DeltaV
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Postby DeltaV » Sun Nov 15, 2009 7:46 am

93143 wrote:Plus you don't have to deal with multiple GW of electricity, which is difficult even at low voltage.

Looking at large helicopters (CH-53K), the max takeoff weight power-to-weight ratio is somewhere in the neighborhood of 200 W/lb. A heavy 500,000 lb vehicle (widebody airliner class) would need (very roughly) 100MW of lift fan power to leave the ground (ignoring among other things thrust efficiency differences between a single large rotor and multiple smaller fans). I'm assuming the Polywell fusion rate can be modulated (maybe a bad assumption). So I'm not thinking of multiple GW for low altitude operation. If you MUST run a Polywell at full blast, always, then I would use part of the diffused REB to run the Stirlings and dump the rest of the REB into the air (upwards, to avoid lawsuits).

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Postby MSimon » Sun Nov 15, 2009 8:03 am

93143 wrote:...huh. According to my calculations, at 50 metres from an unshielded 6 GW BFR at full power, it should take about half an hour to absorb one rad.

Maybe this isn't so bad after all...

That's assuming 60e12 neutrons per second, with a neutron energy of 2.9 MeV, range 50 m yielding 31416 m² over which to distribute the neutrons. Result is 190986 n/cm²·s, and for a sitting person estimated at 4500 cm² and 70 kg, that's 12277667 n/kg·s, or 5.7e-6 J/kg·s, or 0.00057 rad/s. Assuming all the neutrons are absorbed, because I don't know how to calculate the fraction.

Is that about right?

Of course, if the reactor is closer the dose gets larger... but structure should help mitigate...

Just using water and boron-10, without the extra (heavy) gamma absorber, increases the time to a given dose by a factor of about 6 due to the lower energy of the gammas as compared with the expected neutron energy. Also, neutrons in the expected energy range are apparently 10-20 times as damaging as gammas for a given dose...


I haven't run the numbers to check but that sounds about right. For neutrons assuming 100% absorption is not too far off and is conservative.

There is also the possibility of shield suits or a shield room during burns. Also consider that arms and legs do not need to be as well shielded.

Ship electronics will need to be shielded as well.
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DeltaV
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Postby DeltaV » Sun Nov 15, 2009 8:40 am

On the other hand, a REB that is magnetically or electrostatically diffused/defocused might reduce the destructive impingement effects so that a REB-to-air/propellant heat exchanger is possible (no direct REB-air contact to avoid ozone generation), in which case the Stirlings, fans and turbines could be eliminated and the heated exhaust flow would provide low altitude lift/thrust until QED-ARC altitude/speed is reached. Simpler.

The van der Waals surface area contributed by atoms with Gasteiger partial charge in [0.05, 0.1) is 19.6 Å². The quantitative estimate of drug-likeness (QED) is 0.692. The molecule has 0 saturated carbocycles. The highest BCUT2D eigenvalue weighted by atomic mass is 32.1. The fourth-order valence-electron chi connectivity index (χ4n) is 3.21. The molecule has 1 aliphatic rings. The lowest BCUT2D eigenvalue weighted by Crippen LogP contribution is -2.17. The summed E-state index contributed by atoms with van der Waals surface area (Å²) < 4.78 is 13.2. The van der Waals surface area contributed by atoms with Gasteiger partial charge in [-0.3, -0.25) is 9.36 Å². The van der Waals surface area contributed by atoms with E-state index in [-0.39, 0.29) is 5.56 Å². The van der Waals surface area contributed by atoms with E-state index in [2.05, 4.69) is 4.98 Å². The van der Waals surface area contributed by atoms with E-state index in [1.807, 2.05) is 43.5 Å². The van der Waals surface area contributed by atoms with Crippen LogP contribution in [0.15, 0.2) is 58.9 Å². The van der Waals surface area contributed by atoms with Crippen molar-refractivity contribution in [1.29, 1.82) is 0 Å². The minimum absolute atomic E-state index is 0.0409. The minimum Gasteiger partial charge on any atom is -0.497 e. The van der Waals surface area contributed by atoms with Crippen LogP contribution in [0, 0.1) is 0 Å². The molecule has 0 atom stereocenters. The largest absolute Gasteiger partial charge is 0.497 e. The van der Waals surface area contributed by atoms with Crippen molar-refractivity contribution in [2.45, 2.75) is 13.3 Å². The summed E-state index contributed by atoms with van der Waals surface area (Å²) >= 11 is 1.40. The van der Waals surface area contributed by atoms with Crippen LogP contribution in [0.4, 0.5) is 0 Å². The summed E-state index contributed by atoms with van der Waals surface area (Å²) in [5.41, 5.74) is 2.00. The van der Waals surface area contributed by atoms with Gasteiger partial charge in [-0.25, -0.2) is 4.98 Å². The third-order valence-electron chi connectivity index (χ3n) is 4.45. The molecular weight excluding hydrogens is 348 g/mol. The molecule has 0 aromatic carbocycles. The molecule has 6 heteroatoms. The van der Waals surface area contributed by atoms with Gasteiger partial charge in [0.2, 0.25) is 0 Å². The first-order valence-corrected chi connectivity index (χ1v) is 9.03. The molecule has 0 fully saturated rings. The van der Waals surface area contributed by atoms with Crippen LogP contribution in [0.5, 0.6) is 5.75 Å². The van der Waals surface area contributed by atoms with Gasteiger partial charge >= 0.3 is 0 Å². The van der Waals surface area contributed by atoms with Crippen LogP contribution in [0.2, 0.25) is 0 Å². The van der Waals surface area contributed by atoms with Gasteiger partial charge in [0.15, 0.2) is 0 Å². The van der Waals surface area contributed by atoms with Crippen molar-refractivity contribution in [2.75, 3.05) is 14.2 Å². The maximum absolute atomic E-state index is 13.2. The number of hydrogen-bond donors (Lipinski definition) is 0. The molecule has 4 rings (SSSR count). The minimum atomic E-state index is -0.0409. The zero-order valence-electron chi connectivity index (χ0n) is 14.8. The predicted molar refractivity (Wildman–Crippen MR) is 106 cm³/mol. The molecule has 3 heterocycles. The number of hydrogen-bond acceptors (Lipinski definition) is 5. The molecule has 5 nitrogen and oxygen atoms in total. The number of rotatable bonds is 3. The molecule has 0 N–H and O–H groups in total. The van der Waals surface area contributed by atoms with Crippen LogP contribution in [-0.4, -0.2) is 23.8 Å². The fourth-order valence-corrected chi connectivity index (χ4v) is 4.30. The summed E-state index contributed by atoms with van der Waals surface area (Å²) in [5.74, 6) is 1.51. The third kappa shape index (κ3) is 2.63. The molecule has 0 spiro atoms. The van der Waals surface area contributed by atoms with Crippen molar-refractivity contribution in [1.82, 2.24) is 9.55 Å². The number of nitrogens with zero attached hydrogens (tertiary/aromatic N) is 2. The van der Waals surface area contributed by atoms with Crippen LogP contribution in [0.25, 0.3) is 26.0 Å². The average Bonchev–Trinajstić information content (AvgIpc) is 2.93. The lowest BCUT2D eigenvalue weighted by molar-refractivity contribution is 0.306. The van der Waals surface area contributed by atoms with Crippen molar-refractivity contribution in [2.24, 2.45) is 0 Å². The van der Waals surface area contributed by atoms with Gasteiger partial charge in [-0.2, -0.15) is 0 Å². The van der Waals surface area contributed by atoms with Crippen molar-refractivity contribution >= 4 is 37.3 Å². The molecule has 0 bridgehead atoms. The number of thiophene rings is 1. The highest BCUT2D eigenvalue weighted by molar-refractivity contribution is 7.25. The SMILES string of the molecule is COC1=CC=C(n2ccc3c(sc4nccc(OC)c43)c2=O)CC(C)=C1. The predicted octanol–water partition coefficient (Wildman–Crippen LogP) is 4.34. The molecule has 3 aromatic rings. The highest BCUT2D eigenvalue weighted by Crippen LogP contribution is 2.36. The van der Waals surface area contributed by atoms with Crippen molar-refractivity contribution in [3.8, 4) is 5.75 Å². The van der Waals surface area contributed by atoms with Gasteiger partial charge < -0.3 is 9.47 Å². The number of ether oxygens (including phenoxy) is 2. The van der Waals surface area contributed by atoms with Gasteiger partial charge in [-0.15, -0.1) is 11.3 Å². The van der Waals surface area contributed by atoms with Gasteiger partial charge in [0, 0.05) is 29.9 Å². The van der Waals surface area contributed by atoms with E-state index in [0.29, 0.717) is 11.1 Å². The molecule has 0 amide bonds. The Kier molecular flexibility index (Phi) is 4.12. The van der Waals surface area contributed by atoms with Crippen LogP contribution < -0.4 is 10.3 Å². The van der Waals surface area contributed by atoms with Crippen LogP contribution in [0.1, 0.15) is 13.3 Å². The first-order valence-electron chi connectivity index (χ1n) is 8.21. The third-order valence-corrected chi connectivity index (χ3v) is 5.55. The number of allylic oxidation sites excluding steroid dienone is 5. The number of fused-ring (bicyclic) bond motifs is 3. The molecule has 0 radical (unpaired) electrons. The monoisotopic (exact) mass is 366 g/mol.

Last edited by DeltaV on Sun Nov 15, 2009 8:42 am, edited 1 time in total.

MSimon
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Postby MSimon » Sun Nov 15, 2009 8:42 am

isn't the occupational limit 50 rem per year?


I think that is the lifetime dose. IIRC 2 rem is the yearly occupational limit.
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taniwha
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Postby taniwha » Sun Nov 15, 2009 12:28 pm

According to atomic rocket, the dose limits are:

general public: 0.04Rem, 5Rem (0.5 for minors)
occupational: 0.4Rem, 5Rem, ~200Rem
astronaut: 150Rem, 300Rem, 400Rem

That's 30day limit, Yearly limit, Career Limit.

Also, I did the conversions from Sieverts to Rems in my head, so there may be mistakes.

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Postby MSimon » Sun Nov 15, 2009 12:30 pm

taniwha wrote:According to atomic rocket, the dose limits are:

general public: 0.04Rem, 5Rem (0.5 for minors)
occupational: 0.4Rem, 5Rem, ~200Rem
astronaut: 150Rem, 300Rem, 400Rem

That's 30day limit, Yearly limit, Career Limit.

Also, I did the conversions from Sieverts to Rems in my head, so there may be mistakes.


Sounds right.
Engineering is the art of making what you want from what you can get at a profit.

93143
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Postby 93143 » Sun Nov 15, 2009 9:09 pm

DeltaV wrote:
93143 wrote:I don't see what's wrong with a Brayton cycle, using the airstream as a working fluid...